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Visiting the magnificent Shrines and Temples of Nikko

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Visiting the magnificent Shrines and Temples of Nikko

If you want to spend a day immersed in Japanese culture, Nikko might just be the place for you.

Aree Anas

Aree Anas

Published on 05 Feb, 12:00

One summer day, I decided to hop on the train and head north to Tochigi Prefecture for a solo day trip. I wanted to see the famous Shrines and Temples of Nikko, which are collectively recognized as a UNESCO World Heritage Site.

The Shrines and Temples of Nikko consist of a total of 103 religious structures - all known for their wonderful architecture and stunning natural surroundings. They were designated a World Heritage Site in 1999.

Traveling to Nikko

Getting to Nikko in Tochigi Prefecture is fairly quick and easy.

Nikko Station sign
Nikko Station sign

From Tokyo Station, I took a 50-minute Shinkansen ride to Utsunomiya Station. Once in Utsunomiya, I then transferred to the JR Nikko Line bound for Nikko. After another 45 minutes on the train, I finally arrived at Nikko Station.

Shinkyo Bridge

Shinkyo Bridge in summer
Shinkyo Bridge in summer

The first stop on my itinerary was Shinkyo Bridge, which is about 30 minutes away from the station on foot. If you are coming during the summertime, I suggest bringing a UV umbrella to protect yourself from the harsh sun while walking. There is also a bus available for those who would rather get there faster.

Shinkyo Bridge, literally meaning "sacred bridge", is said to be the gateway to the Shrines and Temples of Nikko as it is located right at the entrance. This black-and-red bridge is recognized as one of the three finest bridges in Japan, and is best viewed in autumn when the leaves add color to the scenery.

You can walk across the bridge for a small fee but I personally did not feel the need to do so. I merely stood across the bridge, admired the astounding view, and listened to the calming sound of the flowing river.

Rinnoji Temple

Rinnoji Temple in summer
Rinnoji Temple in summer

Just a few minutes away from the bridge is Rinnoji Temple, my second stop. This Buddhist temple is claimed to be Nikko's most important temple for the reason that it was founded by the monk who introduced Buddhism to the area. The temple also has a treasure house on site that showcases exhibits on Buddhism.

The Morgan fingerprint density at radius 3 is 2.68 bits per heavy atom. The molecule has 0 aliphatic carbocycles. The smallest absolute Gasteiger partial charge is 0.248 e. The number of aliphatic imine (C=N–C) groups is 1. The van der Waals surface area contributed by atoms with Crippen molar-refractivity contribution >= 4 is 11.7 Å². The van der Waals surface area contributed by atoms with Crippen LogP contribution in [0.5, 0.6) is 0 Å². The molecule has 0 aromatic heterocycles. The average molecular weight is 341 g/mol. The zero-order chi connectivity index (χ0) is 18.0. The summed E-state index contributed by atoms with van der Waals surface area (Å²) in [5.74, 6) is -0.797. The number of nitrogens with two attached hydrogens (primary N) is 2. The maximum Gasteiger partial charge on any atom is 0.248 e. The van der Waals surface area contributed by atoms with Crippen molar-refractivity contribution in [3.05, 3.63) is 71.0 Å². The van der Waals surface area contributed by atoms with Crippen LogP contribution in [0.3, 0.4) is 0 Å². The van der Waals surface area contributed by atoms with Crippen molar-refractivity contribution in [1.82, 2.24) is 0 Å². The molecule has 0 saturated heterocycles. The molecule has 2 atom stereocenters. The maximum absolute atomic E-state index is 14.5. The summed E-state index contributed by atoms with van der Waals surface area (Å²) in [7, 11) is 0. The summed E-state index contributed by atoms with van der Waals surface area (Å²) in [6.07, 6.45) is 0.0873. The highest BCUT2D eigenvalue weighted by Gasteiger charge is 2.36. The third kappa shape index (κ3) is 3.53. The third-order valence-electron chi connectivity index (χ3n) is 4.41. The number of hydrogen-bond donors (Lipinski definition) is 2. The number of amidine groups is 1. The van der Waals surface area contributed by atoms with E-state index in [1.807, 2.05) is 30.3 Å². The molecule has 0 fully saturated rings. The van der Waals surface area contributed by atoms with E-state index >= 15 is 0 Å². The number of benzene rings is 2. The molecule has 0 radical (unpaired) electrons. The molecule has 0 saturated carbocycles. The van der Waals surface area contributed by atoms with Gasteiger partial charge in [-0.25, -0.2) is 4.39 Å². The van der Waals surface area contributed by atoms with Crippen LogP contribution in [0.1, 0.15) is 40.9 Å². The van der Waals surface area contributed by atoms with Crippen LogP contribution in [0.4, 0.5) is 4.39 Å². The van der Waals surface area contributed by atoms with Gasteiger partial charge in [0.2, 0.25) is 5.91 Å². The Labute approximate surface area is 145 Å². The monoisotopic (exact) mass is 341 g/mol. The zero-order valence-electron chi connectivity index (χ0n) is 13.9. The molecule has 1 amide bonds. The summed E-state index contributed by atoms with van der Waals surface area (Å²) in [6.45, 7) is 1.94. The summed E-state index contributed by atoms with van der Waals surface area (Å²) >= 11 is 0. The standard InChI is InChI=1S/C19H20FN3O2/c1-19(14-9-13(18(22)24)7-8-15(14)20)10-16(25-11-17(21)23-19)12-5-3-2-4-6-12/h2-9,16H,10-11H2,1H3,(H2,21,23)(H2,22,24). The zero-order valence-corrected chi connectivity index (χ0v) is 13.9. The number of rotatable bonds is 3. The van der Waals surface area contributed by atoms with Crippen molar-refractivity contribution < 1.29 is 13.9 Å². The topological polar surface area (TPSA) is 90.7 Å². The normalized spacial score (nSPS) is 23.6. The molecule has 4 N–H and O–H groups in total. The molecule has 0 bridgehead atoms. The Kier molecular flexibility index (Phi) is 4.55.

Toshogu Shrine

Toshogu Shrine in autumn
Toshogu Shrine in autumn

A few steps to the left of Rinnoji Temple is Toshogu Shrine, the Shinto shrine where Tokugawa Ieyasu of the Tokugawa shogunate is enshrined. Inside the ornate shrine complex is the renowned wood carving of the Three Wise Monkeys that portrays the proverbial saying of "see no evil, hear no evil, speak no evil."

Futarasan Shrine

Futarasan Shrine in summer
Futarasan Shrine in summer

And finally, following a path on the left of the entrance to Toshogu Shrine led me to Futarasan Shrine, which was my last stop for the day. It is believed to be dedicated to the deities of Nikko's three most sacred mountains.

Since this shrine is free to enter (aside from a small area that requires an admission fee), I spent most of my time here. My favorite part was probably the wind chimes that were installed at the entrances as they made lovely sounds every time the wind blew.


After this trip, I am now able to say that I have seen the impressive World Heritage Site that is the Shrines and Temples of Nikko with my own eyes. Although I did not spend a lot of time here, simply traveling to a place with a peaceful atmosphere and surrounding myself with nature was more than enough to recharge my batteries and feel grounded again.

I highly recommend taking the same trip if you are also looking for a brief escape from your daily routine.

Have you been to Nikko? Share your experience in the comments below!

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Aree Anas

Aree Anas

Originally from the Philippines, I've called Japan my second home for more than 10 years now. I love traveling, enjoying good food, and conquering extreme roller coasters. Always up for new adventures and experiences, I seek to share my knowledge of Japan through writing.

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